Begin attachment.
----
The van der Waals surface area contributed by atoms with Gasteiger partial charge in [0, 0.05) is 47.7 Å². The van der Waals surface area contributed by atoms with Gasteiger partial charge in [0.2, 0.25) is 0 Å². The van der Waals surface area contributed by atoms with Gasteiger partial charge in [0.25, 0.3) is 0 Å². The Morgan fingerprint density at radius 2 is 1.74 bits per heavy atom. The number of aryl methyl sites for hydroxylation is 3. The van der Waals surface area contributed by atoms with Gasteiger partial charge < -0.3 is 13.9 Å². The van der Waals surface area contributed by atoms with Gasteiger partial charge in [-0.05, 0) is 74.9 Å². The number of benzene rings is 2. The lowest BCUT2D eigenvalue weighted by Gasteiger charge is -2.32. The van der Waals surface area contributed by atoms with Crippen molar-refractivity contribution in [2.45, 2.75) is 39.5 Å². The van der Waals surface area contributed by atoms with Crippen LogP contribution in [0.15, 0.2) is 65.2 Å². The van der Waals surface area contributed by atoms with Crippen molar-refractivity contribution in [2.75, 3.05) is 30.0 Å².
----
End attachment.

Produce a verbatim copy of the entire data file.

The van der Waals surface area contributed by atoms with Gasteiger partial charge in [0, 0.05) is 47.7 Å². The van der Waals surface area contributed by atoms with Gasteiger partial charge in [0.2, 0.25) is 0 Å². The van der Waals surface area contributed by atoms with Gasteiger partial charge in [0.25, 0.3) is 0 Å². The Morgan fingerprint density at radius 2 is 1.74 bits per heavy atom. The number of aryl methyl sites for hydroxylation is 3. The van der Waals surface area contributed by atoms with Gasteiger partial charge < -0.3 is 13.9 Å². The van der Waals surface area contributed by atoms with Gasteiger partial charge in [-0.05, 0) is 74.9 Å². The number of benzene rings is 2. The lowest BCUT2D eigenvalue weighted by Gasteiger charge is -2.32. The van der Waals surface area contributed by atoms with Crippen molar-refractivity contribution in [2.45, 2.75) is 39.5 Å². The van der Waals surface area contributed by atoms with Crippen LogP contribution in [0.15, 0.2) is 65.2 Å². The van der Waals surface area contributed by atoms with Crippen molar-refractivity contribution in [2.75, 3.05) is 30.0 Å².